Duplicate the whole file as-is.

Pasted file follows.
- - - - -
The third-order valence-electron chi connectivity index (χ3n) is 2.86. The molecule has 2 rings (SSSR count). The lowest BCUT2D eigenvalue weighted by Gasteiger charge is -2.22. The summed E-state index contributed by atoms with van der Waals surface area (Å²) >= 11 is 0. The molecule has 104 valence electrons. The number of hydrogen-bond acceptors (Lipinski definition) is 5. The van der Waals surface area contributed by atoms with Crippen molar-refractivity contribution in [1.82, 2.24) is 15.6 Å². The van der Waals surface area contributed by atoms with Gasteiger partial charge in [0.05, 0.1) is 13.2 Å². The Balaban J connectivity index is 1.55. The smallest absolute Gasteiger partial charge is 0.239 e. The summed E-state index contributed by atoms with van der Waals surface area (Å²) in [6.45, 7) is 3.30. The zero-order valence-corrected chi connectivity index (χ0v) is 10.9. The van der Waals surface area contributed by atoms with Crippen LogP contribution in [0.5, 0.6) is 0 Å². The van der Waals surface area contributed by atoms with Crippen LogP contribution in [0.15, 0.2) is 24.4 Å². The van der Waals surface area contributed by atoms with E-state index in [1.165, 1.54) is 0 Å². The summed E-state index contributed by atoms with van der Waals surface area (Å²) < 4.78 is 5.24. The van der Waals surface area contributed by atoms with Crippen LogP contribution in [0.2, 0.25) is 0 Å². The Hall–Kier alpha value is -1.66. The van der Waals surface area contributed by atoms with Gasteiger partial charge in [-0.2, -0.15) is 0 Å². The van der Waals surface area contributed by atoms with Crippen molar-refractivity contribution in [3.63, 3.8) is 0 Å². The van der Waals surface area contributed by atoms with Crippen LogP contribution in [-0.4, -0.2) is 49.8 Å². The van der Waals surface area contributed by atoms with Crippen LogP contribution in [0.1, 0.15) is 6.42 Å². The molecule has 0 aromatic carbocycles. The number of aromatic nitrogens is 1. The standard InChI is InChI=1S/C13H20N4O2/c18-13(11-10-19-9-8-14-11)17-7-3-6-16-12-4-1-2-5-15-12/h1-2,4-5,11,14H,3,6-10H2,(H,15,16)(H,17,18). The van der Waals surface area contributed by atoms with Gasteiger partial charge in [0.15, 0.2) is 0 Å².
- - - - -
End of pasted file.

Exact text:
The third-order valence-electron chi connectivity index (χ3n) is 2.86. The molecule has 2 rings (SSSR count). The lowest BCUT2D eigenvalue weighted by Gasteiger charge is -2.22. The summed E-state index contributed by atoms with van der Waals surface area (Å²) >= 11 is 0. The molecule has 104 valence electrons. The number of hydrogen-bond acceptors (Lipinski definition) is 5. The van der Waals surface area contributed by atoms with Crippen molar-refractivity contribution in [1.82, 2.24) is 15.6 Å². The van der Waals surface area contributed by atoms with Gasteiger partial charge in [0.05, 0.1) is 13.2 Å². The Balaban J connectivity index is 1.55. The smallest absolute Gasteiger partial charge is 0.239 e. The summed E-state index contributed by atoms with van der Waals surface area (Å²) in [6.45, 7) is 3.30. The zero-order valence-corrected chi connectivity index (χ0v) is 10.9. The van der Waals surface area contributed by atoms with Crippen LogP contribution in [0.5, 0.6) is 0 Å². The van der Waals surface area contributed by atoms with Crippen LogP contribution in [0.15, 0.2) is 24.4 Å². The van der Waals surface area contributed by atoms with E-state index in [1.165, 1.54) is 0 Å². The summed E-state index contributed by atoms with van der Waals surface area (Å²) < 4.78 is 5.24. The van der Waals surface area contributed by atoms with Crippen LogP contribution in [0.2, 0.25) is 0 Å². The Hall–Kier alpha value is -1.66. The van der Waals surface area contributed by atoms with Gasteiger partial charge in [-0.2, -0.15) is 0 Å². The van der Waals surface area contributed by atoms with Crippen molar-refractivity contribution in [3.63, 3.8) is 0 Å². The van der Waals surface area contributed by atoms with Crippen LogP contribution in [-0.4, -0.2) is 49.8 Å². The van der Waals surface area contributed by atoms with Crippen LogP contribution in [0.1, 0.15) is 6.42 Å². The molecule has 0 aromatic carbocycles. The number of aromatic nitrogens is 1. The standard InChI is InChI=1S/C13H20N4O2/c18-13(11-10-19-9-8-14-11)17-7-3-6-16-12-4-1-2-5-15-12/h1-2,4-5,11,14H,3,6-10H2,(H,15,16)(H,17,18). The van der Waals surface area contributed by atoms with Gasteiger partial charge in [0.15, 0.2) is 0 Å².